US: Washington remains committed to SCS issue
Following a warning by the head of the US Pacific Command that China had reached the tipping point in its control over the West Philippine Sea, the United States on Wednesday declared that it is committed and remains interested in the territorial dispute.
Patrick Murphy of the US Department of State said Chinese construction, reclamation and the growing militarization in the West Philippine Sea is a great concern for the US.
The militarization on the part of any and all parties, Murphy said, would suggest that past commitments are being violated.
Earlier, Adm. Phil Davidson, head of the US Pacific Command, testified before the Senate Armed Services Committee and warned that China had reached the tipping point in its control over the South China Sea.
“China is now capable of controlling the South China Sea in all scenarios short of war with the United States,” Davidson said.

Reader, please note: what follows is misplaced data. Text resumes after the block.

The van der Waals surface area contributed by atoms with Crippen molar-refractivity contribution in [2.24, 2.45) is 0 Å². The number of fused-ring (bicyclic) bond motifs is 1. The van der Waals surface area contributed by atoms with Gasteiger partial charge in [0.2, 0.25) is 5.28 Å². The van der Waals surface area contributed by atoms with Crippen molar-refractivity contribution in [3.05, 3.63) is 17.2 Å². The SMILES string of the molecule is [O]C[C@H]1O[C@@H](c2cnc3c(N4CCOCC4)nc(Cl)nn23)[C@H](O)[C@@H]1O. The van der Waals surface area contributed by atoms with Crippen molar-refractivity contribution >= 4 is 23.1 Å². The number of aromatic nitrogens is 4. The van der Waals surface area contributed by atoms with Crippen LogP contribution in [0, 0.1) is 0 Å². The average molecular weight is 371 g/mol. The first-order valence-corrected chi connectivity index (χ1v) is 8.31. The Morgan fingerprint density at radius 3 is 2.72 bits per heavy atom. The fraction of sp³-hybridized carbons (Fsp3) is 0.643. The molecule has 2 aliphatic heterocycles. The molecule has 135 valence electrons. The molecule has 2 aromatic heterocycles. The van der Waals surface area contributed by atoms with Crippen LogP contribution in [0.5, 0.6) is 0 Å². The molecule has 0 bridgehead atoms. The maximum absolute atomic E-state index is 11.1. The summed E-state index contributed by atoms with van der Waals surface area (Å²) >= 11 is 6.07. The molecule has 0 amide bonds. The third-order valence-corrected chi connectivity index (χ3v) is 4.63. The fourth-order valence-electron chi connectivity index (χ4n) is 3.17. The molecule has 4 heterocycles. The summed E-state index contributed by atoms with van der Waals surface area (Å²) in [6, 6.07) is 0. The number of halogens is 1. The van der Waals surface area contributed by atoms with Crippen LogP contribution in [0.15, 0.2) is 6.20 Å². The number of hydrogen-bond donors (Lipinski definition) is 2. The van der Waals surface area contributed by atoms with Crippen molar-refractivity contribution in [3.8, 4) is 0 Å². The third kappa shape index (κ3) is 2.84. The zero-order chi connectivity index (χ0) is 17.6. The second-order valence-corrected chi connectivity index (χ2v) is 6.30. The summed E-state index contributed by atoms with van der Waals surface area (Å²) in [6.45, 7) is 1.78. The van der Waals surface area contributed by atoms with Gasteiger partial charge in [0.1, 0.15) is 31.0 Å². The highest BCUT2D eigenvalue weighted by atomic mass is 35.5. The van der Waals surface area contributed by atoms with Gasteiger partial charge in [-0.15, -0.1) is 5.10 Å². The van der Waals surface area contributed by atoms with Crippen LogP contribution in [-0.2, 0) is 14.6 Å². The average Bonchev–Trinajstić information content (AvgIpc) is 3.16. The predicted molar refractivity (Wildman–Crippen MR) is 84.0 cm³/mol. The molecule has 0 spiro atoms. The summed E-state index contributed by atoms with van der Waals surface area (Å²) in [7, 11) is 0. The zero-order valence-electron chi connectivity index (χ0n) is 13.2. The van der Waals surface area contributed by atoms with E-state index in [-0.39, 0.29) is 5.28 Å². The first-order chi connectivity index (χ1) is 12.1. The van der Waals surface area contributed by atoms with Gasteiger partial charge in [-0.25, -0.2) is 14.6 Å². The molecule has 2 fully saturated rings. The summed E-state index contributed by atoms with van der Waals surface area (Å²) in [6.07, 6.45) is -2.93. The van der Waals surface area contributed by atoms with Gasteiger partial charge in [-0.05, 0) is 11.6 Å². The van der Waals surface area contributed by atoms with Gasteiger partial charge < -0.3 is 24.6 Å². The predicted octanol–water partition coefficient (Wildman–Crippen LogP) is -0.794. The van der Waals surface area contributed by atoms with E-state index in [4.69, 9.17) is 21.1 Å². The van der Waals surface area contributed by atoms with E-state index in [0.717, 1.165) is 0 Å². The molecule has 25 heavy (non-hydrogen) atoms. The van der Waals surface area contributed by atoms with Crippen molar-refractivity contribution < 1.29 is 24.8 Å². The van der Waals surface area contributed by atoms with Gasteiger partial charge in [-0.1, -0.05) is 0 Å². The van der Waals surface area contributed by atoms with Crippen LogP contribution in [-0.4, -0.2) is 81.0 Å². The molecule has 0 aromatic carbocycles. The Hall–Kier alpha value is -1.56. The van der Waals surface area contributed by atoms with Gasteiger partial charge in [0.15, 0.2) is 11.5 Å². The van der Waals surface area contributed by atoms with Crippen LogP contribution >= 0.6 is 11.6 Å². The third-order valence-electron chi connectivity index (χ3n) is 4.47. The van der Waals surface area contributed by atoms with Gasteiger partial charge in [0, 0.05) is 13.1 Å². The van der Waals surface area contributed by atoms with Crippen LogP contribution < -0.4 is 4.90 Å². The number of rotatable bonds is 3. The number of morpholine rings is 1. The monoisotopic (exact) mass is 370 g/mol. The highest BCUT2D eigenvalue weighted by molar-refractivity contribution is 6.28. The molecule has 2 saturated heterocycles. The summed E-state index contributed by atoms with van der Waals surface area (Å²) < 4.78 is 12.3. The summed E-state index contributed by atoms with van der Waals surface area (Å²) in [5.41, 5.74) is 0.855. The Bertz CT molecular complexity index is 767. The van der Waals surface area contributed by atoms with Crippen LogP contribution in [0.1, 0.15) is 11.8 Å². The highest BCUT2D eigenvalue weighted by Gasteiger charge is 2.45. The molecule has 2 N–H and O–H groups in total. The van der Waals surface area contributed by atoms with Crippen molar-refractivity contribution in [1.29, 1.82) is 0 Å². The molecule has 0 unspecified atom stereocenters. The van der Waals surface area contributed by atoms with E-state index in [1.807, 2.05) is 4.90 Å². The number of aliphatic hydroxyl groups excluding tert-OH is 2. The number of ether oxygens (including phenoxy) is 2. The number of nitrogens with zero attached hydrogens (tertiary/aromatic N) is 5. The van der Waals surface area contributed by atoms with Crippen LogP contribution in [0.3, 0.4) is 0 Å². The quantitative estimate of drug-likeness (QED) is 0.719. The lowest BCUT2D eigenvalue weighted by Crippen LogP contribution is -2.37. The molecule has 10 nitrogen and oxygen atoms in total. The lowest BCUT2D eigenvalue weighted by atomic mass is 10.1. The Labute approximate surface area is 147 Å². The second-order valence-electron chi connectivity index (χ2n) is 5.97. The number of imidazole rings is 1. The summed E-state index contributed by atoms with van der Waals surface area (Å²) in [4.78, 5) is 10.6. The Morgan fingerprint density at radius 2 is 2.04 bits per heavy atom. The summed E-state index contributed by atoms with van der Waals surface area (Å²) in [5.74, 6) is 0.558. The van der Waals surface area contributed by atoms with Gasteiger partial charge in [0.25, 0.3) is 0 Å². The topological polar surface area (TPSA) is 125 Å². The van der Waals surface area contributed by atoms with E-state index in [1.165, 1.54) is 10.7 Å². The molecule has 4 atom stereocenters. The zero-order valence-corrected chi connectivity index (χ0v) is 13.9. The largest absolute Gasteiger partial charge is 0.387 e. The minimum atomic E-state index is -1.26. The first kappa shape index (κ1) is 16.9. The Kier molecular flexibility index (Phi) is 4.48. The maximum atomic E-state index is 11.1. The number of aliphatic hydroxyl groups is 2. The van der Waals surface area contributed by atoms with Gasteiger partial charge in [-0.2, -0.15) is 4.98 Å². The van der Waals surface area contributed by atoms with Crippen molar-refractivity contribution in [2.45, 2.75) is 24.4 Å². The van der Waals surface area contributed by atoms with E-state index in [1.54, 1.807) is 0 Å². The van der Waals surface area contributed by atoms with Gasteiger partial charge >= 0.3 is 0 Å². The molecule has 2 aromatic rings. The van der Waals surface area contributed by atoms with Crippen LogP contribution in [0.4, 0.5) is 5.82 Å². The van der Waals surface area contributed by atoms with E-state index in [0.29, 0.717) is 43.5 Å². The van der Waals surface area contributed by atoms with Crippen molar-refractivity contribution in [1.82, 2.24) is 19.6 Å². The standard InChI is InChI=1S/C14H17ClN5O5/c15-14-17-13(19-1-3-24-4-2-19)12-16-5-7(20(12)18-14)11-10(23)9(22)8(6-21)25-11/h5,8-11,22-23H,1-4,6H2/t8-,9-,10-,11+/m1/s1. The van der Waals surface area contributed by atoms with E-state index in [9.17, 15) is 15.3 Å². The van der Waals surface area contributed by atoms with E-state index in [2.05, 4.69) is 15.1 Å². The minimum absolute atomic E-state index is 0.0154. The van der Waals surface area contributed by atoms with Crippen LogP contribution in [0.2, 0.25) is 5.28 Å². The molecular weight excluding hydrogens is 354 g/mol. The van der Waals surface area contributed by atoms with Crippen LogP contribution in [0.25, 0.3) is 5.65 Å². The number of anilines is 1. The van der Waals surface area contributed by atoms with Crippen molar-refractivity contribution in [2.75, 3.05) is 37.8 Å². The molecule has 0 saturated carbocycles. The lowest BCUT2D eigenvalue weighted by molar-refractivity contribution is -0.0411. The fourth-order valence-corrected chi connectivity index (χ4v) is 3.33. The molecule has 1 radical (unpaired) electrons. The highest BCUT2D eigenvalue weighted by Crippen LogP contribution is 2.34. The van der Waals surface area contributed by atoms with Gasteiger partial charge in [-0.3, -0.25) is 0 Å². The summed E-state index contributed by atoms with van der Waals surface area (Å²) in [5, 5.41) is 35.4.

Murphy, acting principal deputy assistant secretary for East Asia and the Pacific, said the commitment not to militarize the area had been made in public and private to the US as well as to other parties.
He pushed for a multilateral approach in the resolution of the territorial row.
“We’re very, very, very committed. As I say in the South China Sea, we’re not a claimant but we’re a very interested party and we very much hope that the process to resolve disputes can be conducted transparently and in consultation with many third parties that are interested, including the US,” Murphy told journalists at a press briefing.
“We don’t take sides in the disputed territories but we’re an interested party and we very much hope that these disputes can be resolved peacefully and in accordance with international law which we subscribe to as well,” he added.
Murphy said there are many interested parties, not only the US, because over 40 percent of global commerce goes through the West Philippine Sea.